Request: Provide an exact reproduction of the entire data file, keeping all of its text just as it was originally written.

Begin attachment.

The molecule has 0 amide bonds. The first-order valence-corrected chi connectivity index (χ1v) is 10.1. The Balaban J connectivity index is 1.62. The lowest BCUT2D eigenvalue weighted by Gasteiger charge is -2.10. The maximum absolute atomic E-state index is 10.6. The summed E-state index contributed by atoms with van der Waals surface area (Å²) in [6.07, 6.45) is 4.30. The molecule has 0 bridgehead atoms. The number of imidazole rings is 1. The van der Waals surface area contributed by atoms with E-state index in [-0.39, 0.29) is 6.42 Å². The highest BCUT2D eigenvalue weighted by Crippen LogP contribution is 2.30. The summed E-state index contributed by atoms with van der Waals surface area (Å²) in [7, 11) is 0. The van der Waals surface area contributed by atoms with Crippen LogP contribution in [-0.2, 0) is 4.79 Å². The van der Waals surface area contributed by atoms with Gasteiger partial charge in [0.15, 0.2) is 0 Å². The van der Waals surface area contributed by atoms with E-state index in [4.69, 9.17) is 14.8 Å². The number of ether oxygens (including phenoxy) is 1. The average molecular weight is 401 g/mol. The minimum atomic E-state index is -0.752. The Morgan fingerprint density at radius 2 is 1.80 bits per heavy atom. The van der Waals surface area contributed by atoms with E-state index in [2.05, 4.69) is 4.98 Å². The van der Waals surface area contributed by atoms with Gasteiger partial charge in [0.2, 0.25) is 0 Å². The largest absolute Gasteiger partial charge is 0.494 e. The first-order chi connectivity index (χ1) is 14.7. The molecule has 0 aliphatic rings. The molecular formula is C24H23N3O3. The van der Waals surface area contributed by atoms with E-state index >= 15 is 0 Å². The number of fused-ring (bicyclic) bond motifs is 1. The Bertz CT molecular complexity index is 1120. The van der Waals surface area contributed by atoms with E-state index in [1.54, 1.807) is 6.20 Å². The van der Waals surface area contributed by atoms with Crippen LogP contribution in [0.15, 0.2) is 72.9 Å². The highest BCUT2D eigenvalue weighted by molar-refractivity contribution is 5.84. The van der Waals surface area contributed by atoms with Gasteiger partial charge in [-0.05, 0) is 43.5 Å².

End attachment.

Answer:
The molecule has 0 amide bonds. The first-order valence-corrected chi connectivity index (χ1v) is 10.1. The Balaban J connectivity index is 1.62. The lowest BCUT2D eigenvalue weighted by Gasteiger charge is -2.10. The maximum absolute atomic E-state index is 10.6. The summed E-state index contributed by atoms with van der Waals surface area (Å²) in [6.07, 6.45) is 4.30. The molecule has 0 bridgehead atoms. The number of imidazole rings is 1. The van der Waals surface area contributed by atoms with E-state index in [-0.39, 0.29) is 6.42 Å². The highest BCUT2D eigenvalue weighted by Crippen LogP contribution is 2.30. The summed E-state index contributed by atoms with van der Waals surface area (Å²) in [7, 11) is 0. The van der Waals surface area contributed by atoms with Crippen LogP contribution in [-0.2, 0) is 4.79 Å². The van der Waals surface area contributed by atoms with Gasteiger partial charge in [0.15, 0.2) is 0 Å². The van der Waals surface area contributed by atoms with E-state index in [4.69, 9.17) is 14.8 Å². The number of ether oxygens (including phenoxy) is 1. The average molecular weight is 401 g/mol. The minimum atomic E-state index is -0.752. The Morgan fingerprint density at radius 2 is 1.80 bits per heavy atom. The van der Waals surface area contributed by atoms with E-state index in [2.05, 4.69) is 4.98 Å². The van der Waals surface area contributed by atoms with Gasteiger partial charge in [0.2, 0.25) is 0 Å². The largest absolute Gasteiger partial charge is 0.494 e. The first-order chi connectivity index (χ1) is 14.7. The molecule has 0 aliphatic rings. The molecular formula is C24H23N3O3. The van der Waals surface area contributed by atoms with E-state index >= 15 is 0 Å². The number of fused-ring (bicyclic) bond motifs is 1. The Bertz CT molecular complexity index is 1120. The van der Waals surface area contributed by atoms with E-state index in [1.54, 1.807) is 6.20 Å². The van der Waals surface area contributed by atoms with Crippen LogP contribution in [0.15, 0.2) is 72.9 Å². The highest BCUT2D eigenvalue weighted by molar-refractivity contribution is 5.84. The van der Waals surface area contributed by atoms with Gasteiger partial charge in [-0.05, 0) is 43.5 Å².